“Wind boom”? Mike, after Cape Wind disintegrated into 26 lawsuits and charges of breach of contract, reasonable people assumed it would be a nail in the coffin of offshore wind in North America.

Instead, renewables advocacy took it as a shot in the arm, with activists doubling down in frank denial of wind’s unsuitability for powering a carbon-free grid. Here, your own link contradicts your hyperbolic projections for the future. You write:

But offshore wind advocates correctly point to the near-term benefits as justification – offshore power is reliable and stable, reduces reliance on natural gas, improves air quality, cuts greenhouse gas emissions, and boosts economic development in ports and manufacturing hubs that have hemorrhaged jobs.

Wind reduces reliance on natural gas, does it? Energy utility professionals at PNM seems to think attempting to integrate “renewables” will raise natural gas’s share by a factor of five:

PNM’s best option for low-cost and reliable power was to start retiring coal in 2022, completely end coal generation by 2031, and replace it with natural gas…PNM estimates that by 2035 its most cost-effective portfolio would be composed of nearly 33% natural gas, up from 6% in 2017.

Joe Deely's picture
Joe Deely on Feb 15, 2018

Here is data on PNM with no selective filters
From 2017 IRP

Current portfolio as shown in Fig 54

Coal – 58.7%
Nuclear – 24.0%
Wind/Solar – 11.2%
NG – 5.8 %

2035 portfolio as shown in Fig 56

Coal – 0.0%
Nuclear – 31.0%
Wind/Solar – 35.5%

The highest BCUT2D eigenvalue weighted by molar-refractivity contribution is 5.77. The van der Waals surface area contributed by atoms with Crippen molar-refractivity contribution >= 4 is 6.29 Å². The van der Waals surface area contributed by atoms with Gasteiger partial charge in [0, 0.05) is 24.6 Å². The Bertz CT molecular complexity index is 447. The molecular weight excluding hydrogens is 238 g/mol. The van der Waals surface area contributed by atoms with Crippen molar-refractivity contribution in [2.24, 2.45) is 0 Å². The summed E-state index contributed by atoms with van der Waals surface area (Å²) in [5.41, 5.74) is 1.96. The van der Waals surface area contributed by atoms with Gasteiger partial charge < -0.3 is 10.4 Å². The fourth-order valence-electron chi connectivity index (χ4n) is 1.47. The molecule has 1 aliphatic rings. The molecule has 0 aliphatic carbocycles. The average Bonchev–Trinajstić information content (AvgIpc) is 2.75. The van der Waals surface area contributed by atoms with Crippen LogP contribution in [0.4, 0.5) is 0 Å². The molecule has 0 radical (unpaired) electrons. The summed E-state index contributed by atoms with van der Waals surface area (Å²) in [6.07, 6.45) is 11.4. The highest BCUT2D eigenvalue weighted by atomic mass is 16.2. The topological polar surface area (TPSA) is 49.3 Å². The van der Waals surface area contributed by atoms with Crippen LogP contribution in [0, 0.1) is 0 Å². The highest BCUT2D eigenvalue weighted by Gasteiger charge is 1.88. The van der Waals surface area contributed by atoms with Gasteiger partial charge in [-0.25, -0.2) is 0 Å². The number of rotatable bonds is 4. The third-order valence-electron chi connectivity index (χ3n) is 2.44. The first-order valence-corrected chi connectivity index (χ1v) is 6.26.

NG – 33%

Not bad.

From 2035 on, any increase in renewable or nuclear share would be replacing NG.

Bob Meinetz's picture
Bob Meinetz on Feb 15, 2018

Joe, thanks for confirmation natural gas is projected to increase by a factor of 5 at PNM – and until the sun shines or wind blows in lock-step with consumer demand, renewables will be unsuitable for powering a carbon-free grid.

Willem Post's picture
Willem Post on Feb 15, 2018

The Block Island Wind Farm, after many years of dithering, became operational in late 2016. It is located 3.8 miles east of Block Island, Rhode Island. It has five wind turbines, each with a capacity of 6 megawatt. Each turbine is about 589 feet tall.

The annual wind electricity production would be about 105,000 MWh/y, if the capacity factor were 0.40.
The estimated useful service life would be about 20 years, based on about 20 years of European offshore experience.
Project turnkey cost was about $290 million, or $9.67 million/MW, which at least 2 times higher than North Sea pricing.

Quick Estimate of Electricity Cost: If the major costs of 25-year financing, a return on investment, operation and maintenance, replacements, insurance, and property taxes were ignored, the cost of electricity production, just to return the capital, would be about $290 million/(20 y x 105,000 MWh/y) = 13.8 cents per kilowatt-hour.